A Dominy-type candle stand, circa 1800, is among the furniture in the living room,above, as is a Victorian caned rocker, circa 1850-75. A pine peel for the beehive oven, circa 1800, is next to the fireplace. Below, a flax wheel from New England, circa 1750, occupies a landing with stoneware jugs, circa 1830.
The Ireland house, the oldest on the lane, has pride of place.
A portrait attributed to Orlando Hand Bears (1811-1851) of Sag Harbor hangs in the living room above a Queen Anne tiger maple desk, circa 1750. At right, wide horizontal and vertical siding and the deep treads of the stairs testify to the house’s age.
A tribal Kazak-type scatter rug from Turkestan, circa 1800, is in the living room.
The 13 original house lots are shown on this 1983 map drawn by Hamilton Darby, an architect from Bridgehampton.
A turtleback Sheraton fancy chair, circa 1825, left, and an English Windsor arm chair of yew wood, circa 1840, have been in the house since the 19th century. Durell Godfrey Photos
Breaking waves, not falling water, inspired this 1986 beach house.
The original owners asked for a breezeway from the front of the house to the beach.
The master bathtub nestles in one of the bays.
The living room and deck command a 180-degree vista.
A hanging beam contains the kitchen lights and echoes the curve of the counter.
The Gavalases revel in the white decor, which reminds them of Greece.
Towels hang on the wall of an outdoor shower tucked into the breezeway.
Even the kitchen work areas are black and white.
The round glass table, with a tree-trunk base, matches the huge kitchen porthole.
Robert A.M. Stern finds Bonac to his liking
The architect is seen on the stadium steps at the back of the house, which looks out on the garden.
Wavy shingles around the oculus on the gable, at right, are a Stern trademark, as is the tower.
The frame has an almost imperceptible glass railing.
The entrance is up a flight of steps and through a nearly invisible glass box. The limestone wall conceals the bedroom wing.Paul Domzal
The living room brings cedar and limestone indoors.Paul Domzal
The master suite is behind the balcony, which curves over the dining area, and then heads outside for dining al fresco.Paul Domzal
The open skylight is reflected in the omnipresent glass.Paul Domzal
Through a gate from an old Chinese castle on a 20-acre wooded property in East Hampton, a marsh boat can be seen on the shore of a koi pond. The homeowner likes to let structures age and develop a patina.
A metal sculpture by Leon Allemon can be seen through the trees.
Mountain laurel squiggles up through some of the five acres of moss.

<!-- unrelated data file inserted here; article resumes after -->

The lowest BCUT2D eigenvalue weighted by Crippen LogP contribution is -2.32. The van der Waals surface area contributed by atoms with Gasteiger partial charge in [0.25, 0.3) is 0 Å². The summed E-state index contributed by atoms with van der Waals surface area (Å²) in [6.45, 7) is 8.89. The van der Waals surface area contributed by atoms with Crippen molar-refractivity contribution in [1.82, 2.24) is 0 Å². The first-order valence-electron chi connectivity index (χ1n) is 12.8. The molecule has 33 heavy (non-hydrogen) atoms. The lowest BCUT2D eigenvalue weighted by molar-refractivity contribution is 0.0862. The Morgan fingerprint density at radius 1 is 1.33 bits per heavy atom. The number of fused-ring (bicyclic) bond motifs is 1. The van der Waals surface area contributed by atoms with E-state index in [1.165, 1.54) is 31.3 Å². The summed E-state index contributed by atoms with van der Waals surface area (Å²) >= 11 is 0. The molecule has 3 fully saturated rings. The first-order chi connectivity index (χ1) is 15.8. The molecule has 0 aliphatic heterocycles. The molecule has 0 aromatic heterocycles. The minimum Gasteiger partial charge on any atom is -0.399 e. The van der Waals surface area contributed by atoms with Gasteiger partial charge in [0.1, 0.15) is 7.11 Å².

A suspended fish drum from southern China can boom loud enough when struck to bring a neighbor’s complaint.
A stone temple lantern from Japan became the centerpiece of one of the 31 gardens. And a Wollemi pine is a species dating back to the dinosaurs.
A foundation stone from a Connecticut barn rises like an obelisk.
A Japanese bamboo gate separates the inner and outer gardens.
Ancient columns from Carthage (what is now Tunisia) decorate a lawn near the main house, which is seen framed by trees. Steps from the house, a secret garden features an antique Italian statue.
Sun splashes a log bench in another garden.
A Japanese urn pitted with age collects water on top of smooth river stones. A mushroom is one of 80 different types throughout the grounds. A wheelbarrow and water wheel powering a small gristmill are in a garden with a farmhouse a la Provence.
To say the undertaking is even one-third finished would probably be stretching it
An electrician was busy last week installing wiring for a chandelier in the Studio. The upside-down transom is back from repair, still upside-down.
Durell Godfrey Photos
The front of the house should be shingled by fall, in time for a big fund-raiser.
The roofline angles that lured Diane Blell, and the turret she added, overlook the all-green garden. Below, from left: An ormolu-framed mirror adds sparkle to a niche, and Planet the cat guards the entrance to the living room.
Photos by Durell Godfrey
Dianne Blell shows a visitor a Horus-eyed chair and painted diamonds on the walls that evoke Picasso.
The culture of some of the countries she’s been to is evident.
Above, from left: A Keith Sonnier neon sculpture commands attention. The stairs, right, are original to the house; the railing came from Home Depot.
Chairs and decorative items await a photo shoot, with one of Ms. Blell’s artworks propped against the wall.
The studio is at the foot of the garden.
Left, one of her tableau photographs is hung over a Venetian desk. Center, the second floor of the turret is sometimes used as a sleeping porch. Right,the fireplace surround is antiqued mirror; the seat in front of it is from India.Photos by Durell Godfrey